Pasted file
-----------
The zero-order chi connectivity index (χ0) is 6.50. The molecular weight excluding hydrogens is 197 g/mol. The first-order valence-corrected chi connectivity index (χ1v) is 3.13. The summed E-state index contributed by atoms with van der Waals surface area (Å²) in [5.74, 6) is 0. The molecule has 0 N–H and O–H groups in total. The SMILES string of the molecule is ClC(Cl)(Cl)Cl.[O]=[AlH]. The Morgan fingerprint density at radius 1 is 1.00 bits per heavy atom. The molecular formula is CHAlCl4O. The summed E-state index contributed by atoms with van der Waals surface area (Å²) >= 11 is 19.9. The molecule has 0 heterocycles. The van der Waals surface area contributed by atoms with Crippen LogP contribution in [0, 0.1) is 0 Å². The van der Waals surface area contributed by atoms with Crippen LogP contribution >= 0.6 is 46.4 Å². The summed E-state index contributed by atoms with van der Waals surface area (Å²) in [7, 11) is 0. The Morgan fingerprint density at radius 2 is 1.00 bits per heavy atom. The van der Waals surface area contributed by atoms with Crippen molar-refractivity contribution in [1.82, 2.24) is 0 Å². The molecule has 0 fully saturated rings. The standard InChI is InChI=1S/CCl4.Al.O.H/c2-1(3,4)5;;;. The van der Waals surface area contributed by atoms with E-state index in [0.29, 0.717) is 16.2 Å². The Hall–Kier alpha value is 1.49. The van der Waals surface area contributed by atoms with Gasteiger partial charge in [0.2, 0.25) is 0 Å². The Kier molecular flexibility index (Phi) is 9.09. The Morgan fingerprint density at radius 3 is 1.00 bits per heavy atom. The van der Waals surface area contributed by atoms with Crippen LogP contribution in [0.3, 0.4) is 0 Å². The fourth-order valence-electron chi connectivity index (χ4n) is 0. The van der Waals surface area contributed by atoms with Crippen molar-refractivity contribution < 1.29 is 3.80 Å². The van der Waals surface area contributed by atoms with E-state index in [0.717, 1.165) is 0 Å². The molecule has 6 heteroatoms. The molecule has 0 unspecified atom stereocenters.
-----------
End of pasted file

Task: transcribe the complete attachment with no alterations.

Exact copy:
The zero-order chi connectivity index (χ0) is 6.50. The molecular weight excluding hydrogens is 197 g/mol. The first-order valence-corrected chi connectivity index (χ1v) is 3.13. The summed E-state index contributed by atoms with van der Waals surface area (Å²) in [5.74, 6) is 0. The molecule has 0 N–H and O–H groups in total. The SMILES string of the molecule is ClC(Cl)(Cl)Cl.[O]=[AlH]. The Morgan fingerprint density at radius 1 is 1.00 bits per heavy atom. The molecular formula is CHAlCl4O. The summed E-state index contributed by atoms with van der Waals surface area (Å²) >= 11 is 19.9. The molecule has 0 heterocycles. The van der Waals surface area contributed by atoms with Crippen LogP contribution in [0, 0.1) is 0 Å². The van der Waals surface area contributed by atoms with Crippen LogP contribution >= 0.6 is 46.4 Å². The summed E-state index contributed by atoms with van der Waals surface area (Å²) in [7, 11) is 0. The Morgan fingerprint density at radius 2 is 1.00 bits per heavy atom. The van der Waals surface area contributed by atoms with Crippen molar-refractivity contribution in [1.82, 2.24) is 0 Å². The molecule has 0 fully saturated rings. The standard InChI is InChI=1S/CCl4.Al.O.H/c2-1(3,4)5;;;. The van der Waals surface area contributed by atoms with E-state index in [0.29, 0.717) is 16.2 Å². The Hall–Kier alpha value is 1.49. The van der Waals surface area contributed by atoms with Gasteiger partial charge in [0.2, 0.25) is 0 Å². The Kier molecular flexibility index (Phi) is 9.09. The Morgan fingerprint density at radius 3 is 1.00 bits per heavy atom. The van der Waals surface area contributed by atoms with Crippen LogP contribution in [0.3, 0.4) is 0 Å². The fourth-order valence-electron chi connectivity index (χ4n) is 0. The van der Waals surface area contributed by atoms with Crippen molar-refractivity contribution < 1.29 is 3.80 Å². The van der Waals surface area contributed by atoms with E-state index in [0.717, 1.165) is 0 Å². The molecule has 6 heteroatoms. The molecule has 0 unspecified atom stereocenters.